Our world is in transition, with automation and digitization edging-out more humane forms of industrial labor. Some countries are actively pushing against that, but others, like Japan, are running head-first towards the future. The nation is believed to be pushing to build the world's fastest supercomputer in an attempt to revitalize its recent malaise. Reuters is reporting that officials will spend $173 million on a machine capable of achieving 130 petaflops and besting current world number one, China's Sunway TaihuLight.
Japan's not had a great time of it recently, with an aging workforce and a slow-growing economy that generates plenty of comment. Historically, it's been the center of the technology world, but South Korea and China have both supplanted the nation in the field of consumer electronics. The last time that Japan was king of the supercomputing hill was way back in 2011 when Fujitsu's K Computer (pictured) topped the world rankings at 10.5 petaflops.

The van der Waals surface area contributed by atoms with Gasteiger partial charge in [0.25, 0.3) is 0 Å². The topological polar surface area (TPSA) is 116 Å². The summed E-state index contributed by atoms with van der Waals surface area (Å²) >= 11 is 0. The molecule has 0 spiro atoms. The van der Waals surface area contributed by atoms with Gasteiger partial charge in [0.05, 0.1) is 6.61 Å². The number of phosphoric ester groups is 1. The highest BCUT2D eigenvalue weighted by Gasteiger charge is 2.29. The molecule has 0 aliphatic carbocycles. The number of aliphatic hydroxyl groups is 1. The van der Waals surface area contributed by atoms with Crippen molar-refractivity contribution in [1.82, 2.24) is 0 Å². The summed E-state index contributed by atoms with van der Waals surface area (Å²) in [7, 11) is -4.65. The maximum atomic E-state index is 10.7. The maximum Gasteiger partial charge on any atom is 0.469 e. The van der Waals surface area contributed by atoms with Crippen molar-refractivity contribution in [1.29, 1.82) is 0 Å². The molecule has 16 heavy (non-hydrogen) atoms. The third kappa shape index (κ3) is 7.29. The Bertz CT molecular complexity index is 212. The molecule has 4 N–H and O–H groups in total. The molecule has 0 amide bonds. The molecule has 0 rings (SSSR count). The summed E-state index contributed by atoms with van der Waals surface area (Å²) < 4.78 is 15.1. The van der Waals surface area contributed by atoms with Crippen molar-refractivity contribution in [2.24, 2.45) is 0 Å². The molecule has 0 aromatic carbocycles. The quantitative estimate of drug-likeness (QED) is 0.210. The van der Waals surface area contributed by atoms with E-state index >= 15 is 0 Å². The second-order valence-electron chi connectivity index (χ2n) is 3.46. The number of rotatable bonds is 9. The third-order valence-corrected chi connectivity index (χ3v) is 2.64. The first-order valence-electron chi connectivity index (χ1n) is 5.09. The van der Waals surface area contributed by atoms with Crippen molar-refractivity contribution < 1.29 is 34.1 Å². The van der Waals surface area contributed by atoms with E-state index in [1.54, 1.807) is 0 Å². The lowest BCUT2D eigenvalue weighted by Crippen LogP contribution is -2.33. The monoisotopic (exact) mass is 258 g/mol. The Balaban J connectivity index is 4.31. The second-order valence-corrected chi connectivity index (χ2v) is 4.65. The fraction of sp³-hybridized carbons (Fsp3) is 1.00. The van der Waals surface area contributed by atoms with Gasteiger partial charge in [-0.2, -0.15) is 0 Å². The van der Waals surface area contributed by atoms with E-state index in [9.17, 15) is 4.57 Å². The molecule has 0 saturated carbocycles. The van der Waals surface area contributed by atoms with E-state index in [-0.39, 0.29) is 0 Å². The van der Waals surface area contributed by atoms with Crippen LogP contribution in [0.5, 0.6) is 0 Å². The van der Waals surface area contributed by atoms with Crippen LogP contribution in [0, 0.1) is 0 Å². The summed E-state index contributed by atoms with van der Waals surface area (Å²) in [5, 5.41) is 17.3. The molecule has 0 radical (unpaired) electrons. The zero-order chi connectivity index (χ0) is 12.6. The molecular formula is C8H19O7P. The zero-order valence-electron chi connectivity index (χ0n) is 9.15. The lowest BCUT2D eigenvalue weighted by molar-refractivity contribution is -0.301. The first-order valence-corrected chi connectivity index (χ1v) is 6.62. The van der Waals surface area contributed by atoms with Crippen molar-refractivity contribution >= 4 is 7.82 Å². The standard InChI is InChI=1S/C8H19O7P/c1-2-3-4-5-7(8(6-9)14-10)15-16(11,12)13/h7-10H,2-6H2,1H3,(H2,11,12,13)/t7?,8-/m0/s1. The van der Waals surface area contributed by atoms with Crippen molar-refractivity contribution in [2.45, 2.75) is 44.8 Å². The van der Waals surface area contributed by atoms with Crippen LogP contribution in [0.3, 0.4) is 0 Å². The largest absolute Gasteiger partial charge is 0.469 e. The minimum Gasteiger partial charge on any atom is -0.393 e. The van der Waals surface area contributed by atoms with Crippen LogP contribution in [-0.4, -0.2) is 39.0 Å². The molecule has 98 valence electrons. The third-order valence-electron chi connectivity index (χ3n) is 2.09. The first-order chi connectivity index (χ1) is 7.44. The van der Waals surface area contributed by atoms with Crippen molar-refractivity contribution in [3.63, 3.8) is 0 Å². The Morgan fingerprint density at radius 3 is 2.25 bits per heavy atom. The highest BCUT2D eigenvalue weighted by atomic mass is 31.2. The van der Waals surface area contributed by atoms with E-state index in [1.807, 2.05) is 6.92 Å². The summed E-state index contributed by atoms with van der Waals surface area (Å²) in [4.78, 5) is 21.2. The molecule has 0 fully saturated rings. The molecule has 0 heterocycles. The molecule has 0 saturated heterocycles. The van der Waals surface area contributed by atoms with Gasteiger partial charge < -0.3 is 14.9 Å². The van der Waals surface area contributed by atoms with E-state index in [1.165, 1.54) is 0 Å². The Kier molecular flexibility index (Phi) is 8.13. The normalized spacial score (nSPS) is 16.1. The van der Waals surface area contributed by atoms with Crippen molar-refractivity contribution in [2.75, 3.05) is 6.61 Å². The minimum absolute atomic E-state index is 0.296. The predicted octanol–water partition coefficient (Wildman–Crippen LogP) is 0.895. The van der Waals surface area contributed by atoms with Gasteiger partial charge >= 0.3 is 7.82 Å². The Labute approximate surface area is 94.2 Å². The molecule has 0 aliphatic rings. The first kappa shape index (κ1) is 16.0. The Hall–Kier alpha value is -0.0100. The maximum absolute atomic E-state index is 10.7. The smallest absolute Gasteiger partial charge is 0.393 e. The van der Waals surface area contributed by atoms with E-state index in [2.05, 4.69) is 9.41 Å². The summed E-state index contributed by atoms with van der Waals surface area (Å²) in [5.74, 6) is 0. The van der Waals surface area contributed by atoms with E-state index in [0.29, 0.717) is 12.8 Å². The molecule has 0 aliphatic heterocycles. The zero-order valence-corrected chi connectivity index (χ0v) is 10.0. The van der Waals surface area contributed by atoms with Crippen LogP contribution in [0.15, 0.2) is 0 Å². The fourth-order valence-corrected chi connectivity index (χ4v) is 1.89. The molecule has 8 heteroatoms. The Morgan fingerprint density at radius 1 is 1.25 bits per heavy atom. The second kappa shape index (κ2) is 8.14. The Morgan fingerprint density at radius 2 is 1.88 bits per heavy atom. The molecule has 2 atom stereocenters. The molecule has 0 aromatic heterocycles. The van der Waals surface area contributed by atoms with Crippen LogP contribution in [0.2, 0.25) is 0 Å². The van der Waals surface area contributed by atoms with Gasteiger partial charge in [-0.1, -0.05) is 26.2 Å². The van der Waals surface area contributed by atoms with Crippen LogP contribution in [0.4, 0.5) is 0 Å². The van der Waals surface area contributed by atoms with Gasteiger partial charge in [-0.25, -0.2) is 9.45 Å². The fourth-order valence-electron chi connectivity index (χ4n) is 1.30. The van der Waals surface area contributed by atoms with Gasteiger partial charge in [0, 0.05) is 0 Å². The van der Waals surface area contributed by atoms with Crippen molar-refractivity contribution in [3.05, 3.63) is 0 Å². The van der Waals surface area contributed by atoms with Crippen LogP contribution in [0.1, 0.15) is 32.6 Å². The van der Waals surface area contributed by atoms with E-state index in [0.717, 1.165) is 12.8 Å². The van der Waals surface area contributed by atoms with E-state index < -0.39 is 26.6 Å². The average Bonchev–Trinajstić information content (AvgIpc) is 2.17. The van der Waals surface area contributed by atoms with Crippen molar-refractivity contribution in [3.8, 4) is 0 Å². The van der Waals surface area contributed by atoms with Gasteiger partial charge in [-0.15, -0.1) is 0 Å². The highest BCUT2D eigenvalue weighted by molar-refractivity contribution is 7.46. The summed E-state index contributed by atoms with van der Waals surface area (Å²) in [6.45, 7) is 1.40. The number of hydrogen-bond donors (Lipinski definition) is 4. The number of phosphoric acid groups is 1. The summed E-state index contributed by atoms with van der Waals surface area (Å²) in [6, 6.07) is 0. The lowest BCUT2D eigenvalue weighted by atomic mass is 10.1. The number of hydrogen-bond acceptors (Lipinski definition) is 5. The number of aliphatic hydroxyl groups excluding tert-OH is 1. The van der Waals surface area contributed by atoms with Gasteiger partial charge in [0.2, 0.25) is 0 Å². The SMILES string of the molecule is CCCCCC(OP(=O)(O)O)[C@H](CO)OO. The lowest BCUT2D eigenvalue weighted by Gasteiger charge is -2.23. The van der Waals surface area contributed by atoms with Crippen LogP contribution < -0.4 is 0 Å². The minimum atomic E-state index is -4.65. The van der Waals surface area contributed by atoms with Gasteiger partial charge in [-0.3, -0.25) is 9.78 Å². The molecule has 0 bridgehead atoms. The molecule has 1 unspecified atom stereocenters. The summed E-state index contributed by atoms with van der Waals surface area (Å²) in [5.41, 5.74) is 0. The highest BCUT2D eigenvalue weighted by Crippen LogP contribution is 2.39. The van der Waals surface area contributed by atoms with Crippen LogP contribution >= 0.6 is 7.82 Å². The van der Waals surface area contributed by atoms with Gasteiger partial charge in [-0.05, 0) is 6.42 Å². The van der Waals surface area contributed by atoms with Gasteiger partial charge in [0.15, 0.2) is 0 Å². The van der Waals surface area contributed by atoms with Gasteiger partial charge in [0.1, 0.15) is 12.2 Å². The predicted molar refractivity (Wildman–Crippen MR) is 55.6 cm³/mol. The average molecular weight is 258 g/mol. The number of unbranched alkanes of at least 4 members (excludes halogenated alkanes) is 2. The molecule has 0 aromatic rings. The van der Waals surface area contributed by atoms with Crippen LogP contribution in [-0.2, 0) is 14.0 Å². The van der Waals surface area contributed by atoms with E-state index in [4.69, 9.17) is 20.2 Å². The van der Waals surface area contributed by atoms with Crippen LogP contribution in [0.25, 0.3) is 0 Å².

The country has asked various companies to bid for the honor of actually building the machine, codenamed ABCI (AI Bridging Cloud Infrastructure). The winner will be announced after December 8th, and will expected to come online in 2018, at least according to anonymous sources. When operational, Japan will rent out time on the platform to companies who currently utilize Google and Microsoft services in an attempt to win back home crowds. It remains to be seen if it'll be successful, but it'll be worth the wait to watch it unfold.